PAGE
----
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VC companies don’t necessarily have to set up a fund to invest – here’s why

Engaging with investors is often like trying to fit a square peg in a round hole.

This is the feedback we got from entrepreneurs in the early days of setting up venture capital company HAVAÍC. Often entrepreneurs were told by an investor that they loved their business, but that the investment didn’t fit their investment or fund criteria.

The entrepreneurs were seeking to access to funds from investors who demonstrate flexibility in terms of investment criteria and approach to evaluating businesses.

Based on these learnings we formed a view that a venture capital (VC) firm which really wanted to make a difference in the startup investment space in South Africa needs to act like an entrepreneur.

Namely, it would need to be flexible, while at the same time think like an investor with investments being allocated based on the business’s potential and in considering who might take notice as this would influence the likely exit.

With this philosophy, HAVAÍC engaged with investors, who agreed to back us. In parallel, we commenced evaluating opportunities with the objective of raising capital in the most effective way for both the entrepreneur and the investors.

HAVAÍC’s approach to VC investing stands in contrast to that used by most VC companies of establishing a fund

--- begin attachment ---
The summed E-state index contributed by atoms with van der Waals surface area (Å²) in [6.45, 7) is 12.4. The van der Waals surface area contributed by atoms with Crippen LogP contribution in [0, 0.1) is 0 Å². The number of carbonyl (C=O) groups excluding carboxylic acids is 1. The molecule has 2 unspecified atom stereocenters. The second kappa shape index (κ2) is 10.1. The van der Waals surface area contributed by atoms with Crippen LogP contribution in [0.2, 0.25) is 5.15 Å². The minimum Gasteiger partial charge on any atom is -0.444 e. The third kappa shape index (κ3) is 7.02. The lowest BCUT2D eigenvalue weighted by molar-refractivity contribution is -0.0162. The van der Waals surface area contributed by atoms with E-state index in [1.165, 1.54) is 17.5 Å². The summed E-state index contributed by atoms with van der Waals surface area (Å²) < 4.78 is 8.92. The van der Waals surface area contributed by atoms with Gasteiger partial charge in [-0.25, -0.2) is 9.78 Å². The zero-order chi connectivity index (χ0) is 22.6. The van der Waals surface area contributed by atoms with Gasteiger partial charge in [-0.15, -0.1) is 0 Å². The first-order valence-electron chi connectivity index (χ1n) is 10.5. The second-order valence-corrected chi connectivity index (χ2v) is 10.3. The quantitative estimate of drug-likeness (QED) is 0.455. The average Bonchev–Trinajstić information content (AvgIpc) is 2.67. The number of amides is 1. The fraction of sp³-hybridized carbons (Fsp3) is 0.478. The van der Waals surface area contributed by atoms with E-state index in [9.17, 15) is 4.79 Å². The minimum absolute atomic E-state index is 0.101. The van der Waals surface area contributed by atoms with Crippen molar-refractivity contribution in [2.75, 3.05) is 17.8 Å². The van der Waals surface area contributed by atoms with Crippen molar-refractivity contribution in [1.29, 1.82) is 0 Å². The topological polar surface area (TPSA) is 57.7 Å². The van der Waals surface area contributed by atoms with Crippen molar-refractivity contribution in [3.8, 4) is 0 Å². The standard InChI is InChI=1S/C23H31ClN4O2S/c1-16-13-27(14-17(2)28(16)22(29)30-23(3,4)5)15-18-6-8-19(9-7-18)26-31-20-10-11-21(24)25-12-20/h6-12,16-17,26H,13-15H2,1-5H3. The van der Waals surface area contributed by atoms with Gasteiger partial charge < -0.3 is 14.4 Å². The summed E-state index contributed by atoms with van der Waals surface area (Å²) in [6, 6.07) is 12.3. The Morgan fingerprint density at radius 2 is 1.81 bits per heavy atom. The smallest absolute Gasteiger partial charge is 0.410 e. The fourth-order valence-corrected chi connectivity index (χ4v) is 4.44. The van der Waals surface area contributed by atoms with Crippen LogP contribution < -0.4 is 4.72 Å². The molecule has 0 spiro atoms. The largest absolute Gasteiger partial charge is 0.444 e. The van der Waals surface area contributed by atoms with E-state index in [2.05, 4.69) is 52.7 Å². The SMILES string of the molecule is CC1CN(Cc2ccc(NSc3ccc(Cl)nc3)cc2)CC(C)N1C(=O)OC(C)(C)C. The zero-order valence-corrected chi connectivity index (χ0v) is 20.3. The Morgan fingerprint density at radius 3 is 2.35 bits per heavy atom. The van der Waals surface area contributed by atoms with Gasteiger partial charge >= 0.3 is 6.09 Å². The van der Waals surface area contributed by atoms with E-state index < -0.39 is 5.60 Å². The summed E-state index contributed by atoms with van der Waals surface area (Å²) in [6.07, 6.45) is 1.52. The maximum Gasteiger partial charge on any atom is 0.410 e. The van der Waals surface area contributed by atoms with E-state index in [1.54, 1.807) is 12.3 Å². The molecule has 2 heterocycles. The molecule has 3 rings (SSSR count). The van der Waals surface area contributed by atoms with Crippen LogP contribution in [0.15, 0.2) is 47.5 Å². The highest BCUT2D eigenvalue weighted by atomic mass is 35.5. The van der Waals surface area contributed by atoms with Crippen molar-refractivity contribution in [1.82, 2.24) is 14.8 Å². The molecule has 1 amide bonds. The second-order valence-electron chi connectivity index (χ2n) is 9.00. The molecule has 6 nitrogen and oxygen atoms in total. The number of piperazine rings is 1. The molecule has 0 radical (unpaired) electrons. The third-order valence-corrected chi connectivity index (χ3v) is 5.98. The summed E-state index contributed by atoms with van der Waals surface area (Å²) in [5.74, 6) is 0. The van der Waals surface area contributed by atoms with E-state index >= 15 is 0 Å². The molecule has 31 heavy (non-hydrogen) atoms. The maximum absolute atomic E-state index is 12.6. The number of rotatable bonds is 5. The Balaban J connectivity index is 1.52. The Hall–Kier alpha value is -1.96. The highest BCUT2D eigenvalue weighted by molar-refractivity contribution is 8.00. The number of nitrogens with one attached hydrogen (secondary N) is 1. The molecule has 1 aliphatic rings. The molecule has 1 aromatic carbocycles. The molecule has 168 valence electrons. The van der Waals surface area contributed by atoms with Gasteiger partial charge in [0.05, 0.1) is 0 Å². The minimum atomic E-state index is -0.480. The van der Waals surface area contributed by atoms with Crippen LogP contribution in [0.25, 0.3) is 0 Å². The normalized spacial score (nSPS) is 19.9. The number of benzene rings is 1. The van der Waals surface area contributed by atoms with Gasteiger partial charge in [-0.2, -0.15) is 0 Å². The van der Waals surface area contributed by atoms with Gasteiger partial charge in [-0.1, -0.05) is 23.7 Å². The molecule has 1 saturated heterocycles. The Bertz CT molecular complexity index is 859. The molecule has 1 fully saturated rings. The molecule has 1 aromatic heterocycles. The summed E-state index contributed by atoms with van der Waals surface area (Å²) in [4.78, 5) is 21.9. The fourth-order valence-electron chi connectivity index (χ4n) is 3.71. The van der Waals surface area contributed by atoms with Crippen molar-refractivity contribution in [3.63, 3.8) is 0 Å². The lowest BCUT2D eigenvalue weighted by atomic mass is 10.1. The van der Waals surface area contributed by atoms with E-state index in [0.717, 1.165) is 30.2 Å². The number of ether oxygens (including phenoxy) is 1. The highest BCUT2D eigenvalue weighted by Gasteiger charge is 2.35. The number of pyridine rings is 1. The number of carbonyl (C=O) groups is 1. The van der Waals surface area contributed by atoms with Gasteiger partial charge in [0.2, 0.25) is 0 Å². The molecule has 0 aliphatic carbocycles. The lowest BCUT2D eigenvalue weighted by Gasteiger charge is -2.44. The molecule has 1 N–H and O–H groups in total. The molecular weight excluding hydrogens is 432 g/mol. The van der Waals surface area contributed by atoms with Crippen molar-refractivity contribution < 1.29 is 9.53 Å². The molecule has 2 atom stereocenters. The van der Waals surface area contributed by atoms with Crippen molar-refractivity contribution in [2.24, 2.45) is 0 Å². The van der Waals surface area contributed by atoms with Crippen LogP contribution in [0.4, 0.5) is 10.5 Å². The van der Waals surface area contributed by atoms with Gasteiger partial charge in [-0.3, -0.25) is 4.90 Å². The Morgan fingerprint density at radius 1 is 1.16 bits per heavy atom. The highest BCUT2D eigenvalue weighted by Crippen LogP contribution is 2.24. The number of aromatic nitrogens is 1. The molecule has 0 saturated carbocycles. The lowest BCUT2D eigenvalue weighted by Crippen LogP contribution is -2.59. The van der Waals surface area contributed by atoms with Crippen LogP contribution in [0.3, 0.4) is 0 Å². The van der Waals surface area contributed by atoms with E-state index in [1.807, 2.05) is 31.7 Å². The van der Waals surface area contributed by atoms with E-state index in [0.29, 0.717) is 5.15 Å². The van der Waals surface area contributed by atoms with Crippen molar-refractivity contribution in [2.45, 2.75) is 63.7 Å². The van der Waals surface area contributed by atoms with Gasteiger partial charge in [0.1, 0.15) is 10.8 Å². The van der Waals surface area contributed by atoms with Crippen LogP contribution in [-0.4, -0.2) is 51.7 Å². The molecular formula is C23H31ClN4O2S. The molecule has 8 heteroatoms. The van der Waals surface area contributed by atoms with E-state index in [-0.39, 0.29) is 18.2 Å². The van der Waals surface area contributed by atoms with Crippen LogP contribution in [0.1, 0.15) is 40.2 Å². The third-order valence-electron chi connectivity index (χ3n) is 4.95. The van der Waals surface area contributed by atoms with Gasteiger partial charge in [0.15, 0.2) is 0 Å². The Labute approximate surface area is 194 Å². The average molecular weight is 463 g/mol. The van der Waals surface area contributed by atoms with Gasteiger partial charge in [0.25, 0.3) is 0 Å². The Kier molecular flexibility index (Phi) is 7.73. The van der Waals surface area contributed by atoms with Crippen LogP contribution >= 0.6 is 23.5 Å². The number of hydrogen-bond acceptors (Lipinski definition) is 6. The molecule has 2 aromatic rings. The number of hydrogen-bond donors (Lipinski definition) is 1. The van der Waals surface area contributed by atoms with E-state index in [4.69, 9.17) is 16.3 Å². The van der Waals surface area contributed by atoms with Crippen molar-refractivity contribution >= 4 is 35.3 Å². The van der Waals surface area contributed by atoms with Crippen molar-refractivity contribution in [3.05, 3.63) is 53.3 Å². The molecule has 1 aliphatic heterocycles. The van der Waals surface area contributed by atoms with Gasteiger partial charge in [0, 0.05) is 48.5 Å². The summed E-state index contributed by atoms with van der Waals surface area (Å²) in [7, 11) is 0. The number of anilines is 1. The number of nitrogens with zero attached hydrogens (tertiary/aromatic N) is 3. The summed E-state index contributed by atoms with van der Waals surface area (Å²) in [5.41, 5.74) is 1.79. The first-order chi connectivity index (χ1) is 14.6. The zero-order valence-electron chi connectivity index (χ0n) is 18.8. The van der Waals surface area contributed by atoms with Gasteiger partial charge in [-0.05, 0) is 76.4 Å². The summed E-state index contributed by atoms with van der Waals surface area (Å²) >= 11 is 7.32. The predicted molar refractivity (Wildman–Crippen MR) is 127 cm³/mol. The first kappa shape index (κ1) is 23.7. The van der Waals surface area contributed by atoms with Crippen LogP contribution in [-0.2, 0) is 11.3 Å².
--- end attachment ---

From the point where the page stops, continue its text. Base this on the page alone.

We show prospective investment opportunities to our investor network who then evaluate the merits of each opportunity independently, participating in those that they believe in and which, at the same time, meet their personal objectives in terms of risk and reward factors.

This approach stands in contrast to the industry norm of establishing a fund and raising committed capital based on a set of fund and investment criteria.

Business sense over tax considerations

In addition to the market norm being for a fund structure, we have seen the growth of interest in “12J funds” which allow investors to partially de-risk their investment outlay through a favourable tax rebate as provided for under section 12J of the Income Tax Act.

We have, to date, steered clear of this segment as we believe that financial decisions need to be made on the basis of making the most sense, as opposed to being driven by tax considerations, and are concerned that 12J rules may change in the future and its requirements could restrict mobility and flexibility that is important to both startups and investors.

Our approach, as opposed to the fund route, we believe, allows entrepreneurs access to a more flexible pool of capital.

Accordingly, we formed HAVAÍC General Partners, which acts as the manager of each investment whilst raising capital through a limited partnership structure on a deal-by-deal basis thus allowing us to approach investments in a bespoke manner and marry these investments with investors who have the appropriate appetite.

If we were bound by fund rules, we would be constrained in respect of the entrepreneurs we could work with, never mind the extent to which we could access funding for those entrepreneurs that we believe merit the support.

Together with good fortune, this approach paid off for us as we were fortunate enough to invest in a handful of exciting early-stage high-growth opportunities in our first year of operations.